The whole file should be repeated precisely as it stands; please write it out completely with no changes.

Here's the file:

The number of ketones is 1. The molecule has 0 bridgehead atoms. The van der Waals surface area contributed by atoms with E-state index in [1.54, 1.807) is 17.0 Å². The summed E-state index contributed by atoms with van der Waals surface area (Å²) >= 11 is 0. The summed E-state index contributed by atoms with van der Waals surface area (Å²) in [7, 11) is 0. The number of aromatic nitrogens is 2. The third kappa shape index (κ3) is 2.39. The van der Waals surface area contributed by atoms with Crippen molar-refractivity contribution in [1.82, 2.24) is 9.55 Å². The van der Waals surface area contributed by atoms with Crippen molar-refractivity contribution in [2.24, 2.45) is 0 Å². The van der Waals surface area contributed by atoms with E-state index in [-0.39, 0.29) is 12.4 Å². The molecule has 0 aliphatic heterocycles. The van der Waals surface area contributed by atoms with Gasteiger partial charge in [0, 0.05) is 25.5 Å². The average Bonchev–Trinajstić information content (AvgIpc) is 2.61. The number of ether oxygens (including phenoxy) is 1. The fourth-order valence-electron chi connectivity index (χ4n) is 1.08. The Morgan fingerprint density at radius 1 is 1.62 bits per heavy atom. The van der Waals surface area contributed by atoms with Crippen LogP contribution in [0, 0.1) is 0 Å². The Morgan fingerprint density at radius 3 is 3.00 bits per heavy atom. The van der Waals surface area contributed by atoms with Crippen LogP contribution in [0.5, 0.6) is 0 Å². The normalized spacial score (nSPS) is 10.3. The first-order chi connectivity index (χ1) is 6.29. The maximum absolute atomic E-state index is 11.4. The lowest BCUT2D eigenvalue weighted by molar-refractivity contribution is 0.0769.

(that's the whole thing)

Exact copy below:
The number of ketones is 1. The molecule has 0 bridgehead atoms. The van der Waals surface area contributed by atoms with E-state index in [1.54, 1.807) is 17.0 Å². The summed E-state index contributed by atoms with van der Waals surface area (Å²) >= 11 is 0. The summed E-state index contributed by atoms with van der Waals surface area (Å²) in [7, 11) is 0. The number of aromatic nitrogens is 2. The third kappa shape index (κ3) is 2.39. The van der Waals surface area contributed by atoms with Crippen molar-refractivity contribution in [1.82, 2.24) is 9.55 Å². The van der Waals surface area contributed by atoms with Crippen molar-refractivity contribution in [2.24, 2.45) is 0 Å². The van der Waals surface area contributed by atoms with E-state index in [-0.39, 0.29) is 12.4 Å². The molecule has 0 aliphatic heterocycles. The van der Waals surface area contributed by atoms with Gasteiger partial charge in [0, 0.05) is 25.5 Å². The average Bonchev–Trinajstić information content (AvgIpc) is 2.61. The number of ether oxygens (including phenoxy) is 1. The fourth-order valence-electron chi connectivity index (χ4n) is 1.08. The Morgan fingerprint density at radius 1 is 1.62 bits per heavy atom. The van der Waals surface area contributed by atoms with Crippen LogP contribution in [0, 0.1) is 0 Å². The Morgan fingerprint density at radius 3 is 3.00 bits per heavy atom. The van der Waals surface area contributed by atoms with Crippen LogP contribution in [0.5, 0.6) is 0 Å². The normalized spacial score (nSPS) is 10.3. The first-order chi connectivity index (χ1) is 6.29. The maximum absolute atomic E-state index is 11.4. The lowest BCUT2D eigenvalue weighted by molar-refractivity contribution is 0.0769.